Clearpath Insights: Managed Services | Cloud Services | IT Solutions

AWS: Surviving an Outage - Redundancy, Resiliency and Disaster Recovery, Part 1

lifesaverRecently, Amazon Web Services (AWS) suffered another highly publicized outage. AWS’s explanation is very much worth reading, but at a high level, the DynamoDB (AWS’s NoSQL database) service experienced timeout issues due to problems with how the database handles metadata. This had a cascading effect on other widely used AWS services (those that depend on DynamoDB) such as EC2 autoscaling, Cloudwatch and Simple Queue Service (SQS). Many popular internet facing websites and applications were affected, as were countless enterprises running their critical workloads on AWS. However some websites like Netflix, who is perhaps AWS largest and most noteworthy tenant, weathered the outage with no noticeable issues. Netflix, like all savvy AWS users, understands how to build incredibly resilient, fault tolerant systems on AWS. In fact, they design and build in failure into everything they do. Enterprises of all sizes can learn valuable lessons from Netflix.

amazon_web_servicesWhile you don’t necessarily have to build your own Netflix Chaos Monkey into your Cloud applications, you can certainly use a few common sense best practices for building the right high availability (HA) systems in the Cloud. In general, Clearpath Solutions Groups operates under the following principles when making Cloud architecture decisions:

  • Time: How fast can you bring this solution to your target internal or external audience/market?
  • Risk: What is your tolerance for downtime and security/compliance risk and data loss
  • Money: How much will it cost you in Cloud/AWS utilization and for your internal resources to support this on an ongoing basis?
  • Scale: How fast is your application and how many users can access it?

Based on those criteria and how important each factor is to your business, the degree to which you follow HA best practices will vary. Many of these best practices are familiar to traditional data center engineers and architects, while some are unique to public Cloud platforms such as AWS. Clearly, every application has a unique architecture and there are always the aforementioned tradeoffs between cost and availability, but these general best practices are a good place to start:

Understand the tiers and layers of AWS. Amazon Web Services IaaS offerings are hosted in multiple locations all over the world. These locations are made up of regions and Availability Zones (AZs). Each AWS region is located a separate geographic area and is generally made up of multiple data centers. Each region has multiple, physically and virtually separated/isolated locations called Availability Zones. AWS allows you to put Cloud resources, such as AWS virtual machines (instances), and data in multiple locations. Please note that these Cloud resources are not replicated across Availability Zones or regions by default. You must choose to build your application in a way that takes advantage of the AWS highly available and geographically distributed architecture.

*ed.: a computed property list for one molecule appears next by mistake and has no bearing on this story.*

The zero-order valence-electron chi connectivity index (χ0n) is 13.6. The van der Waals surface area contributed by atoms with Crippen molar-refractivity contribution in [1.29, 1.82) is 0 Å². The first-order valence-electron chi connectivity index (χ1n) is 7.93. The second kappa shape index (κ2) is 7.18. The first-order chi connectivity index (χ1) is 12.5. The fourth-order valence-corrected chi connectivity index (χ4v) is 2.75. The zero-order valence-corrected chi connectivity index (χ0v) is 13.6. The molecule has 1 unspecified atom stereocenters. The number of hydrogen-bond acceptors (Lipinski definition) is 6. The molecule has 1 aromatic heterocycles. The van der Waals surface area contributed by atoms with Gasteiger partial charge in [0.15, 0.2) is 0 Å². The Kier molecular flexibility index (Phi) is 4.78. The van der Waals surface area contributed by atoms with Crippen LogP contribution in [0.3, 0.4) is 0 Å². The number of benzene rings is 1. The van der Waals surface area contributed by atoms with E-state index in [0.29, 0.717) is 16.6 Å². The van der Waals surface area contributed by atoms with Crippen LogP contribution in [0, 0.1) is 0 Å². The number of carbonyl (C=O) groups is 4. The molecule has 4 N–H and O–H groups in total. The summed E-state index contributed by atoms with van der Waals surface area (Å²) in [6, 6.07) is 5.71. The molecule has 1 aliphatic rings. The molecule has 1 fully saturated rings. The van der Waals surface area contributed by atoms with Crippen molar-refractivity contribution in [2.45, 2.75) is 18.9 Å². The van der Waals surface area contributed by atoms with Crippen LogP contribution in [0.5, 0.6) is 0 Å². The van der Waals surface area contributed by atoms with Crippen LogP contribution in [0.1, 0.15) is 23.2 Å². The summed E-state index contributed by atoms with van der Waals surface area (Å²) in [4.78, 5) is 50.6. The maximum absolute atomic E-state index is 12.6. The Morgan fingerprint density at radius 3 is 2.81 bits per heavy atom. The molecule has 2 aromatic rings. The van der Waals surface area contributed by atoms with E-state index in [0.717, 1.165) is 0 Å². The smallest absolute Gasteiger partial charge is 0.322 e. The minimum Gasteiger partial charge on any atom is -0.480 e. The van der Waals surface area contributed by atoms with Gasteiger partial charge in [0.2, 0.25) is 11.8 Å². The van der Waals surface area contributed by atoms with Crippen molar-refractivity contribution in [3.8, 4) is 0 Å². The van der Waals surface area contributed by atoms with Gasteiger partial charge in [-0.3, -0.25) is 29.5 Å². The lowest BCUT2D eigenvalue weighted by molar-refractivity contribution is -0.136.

3d-screw-driver-and-wrench-tools-icon-psd-11Build in redundancy at each layer of your application and avoid single point of failure. Examples include:

  • Instance/Virtual Machine Level – Deploy more than one instance for each tier such as a web front end, NAT, application or database tier.
  • Networking – Create backup VPN connections and take advantage of Elastic Load Balancing (ELB). With ELB you can balance traffic across multiple AWS EC2 instances across multiple Availability Zones. You can also ensure that traffic is directed to only those EC2 instances healthy enough and prepared to accept said traffic.
  • Storage – Create regular backups/snapshots to highly durable storage including AWS S3 and Glacier for long term storage. Specifically, EBS volumes for databases should have a snapshot within the region so a quick recovery can occur.
  • AWS Region/AZ – Utilize multiple AZs and potentially, even regions, depending on criticality/cost factors.
  • Use monitoring and health checks to auto-recover/self heal. Services such as AWS DNS offering, Amazon Route53, the load balancer service - Amazon Elastic Load Balancer (ELB), and EC2 instance health and status checks can help. These health checks continually ping, connect and request data from EC2 instances. If there is a problem with the health check, you can use autoscaling to compensate for a specific instance failure and to automatically spin up another instance. Additionally, AWS has built in an EC2 automatic recovery feature to mitigate the risk of underlying host issues.

These are the very basics of building highly resilient AWS solutions. In future blog articles, we’ll dig deeper into specific use cases for High Availability, related security concerns and address the various Disaster Recovery scenarios.

Clearpath Solutions Group can help you design high availability solutions in the AWS Cloud or conduct a risk and security assessment on your current Cloud implementation. Schedule a discussion with one of our Cloud specialists today to protect your organization from an outage.

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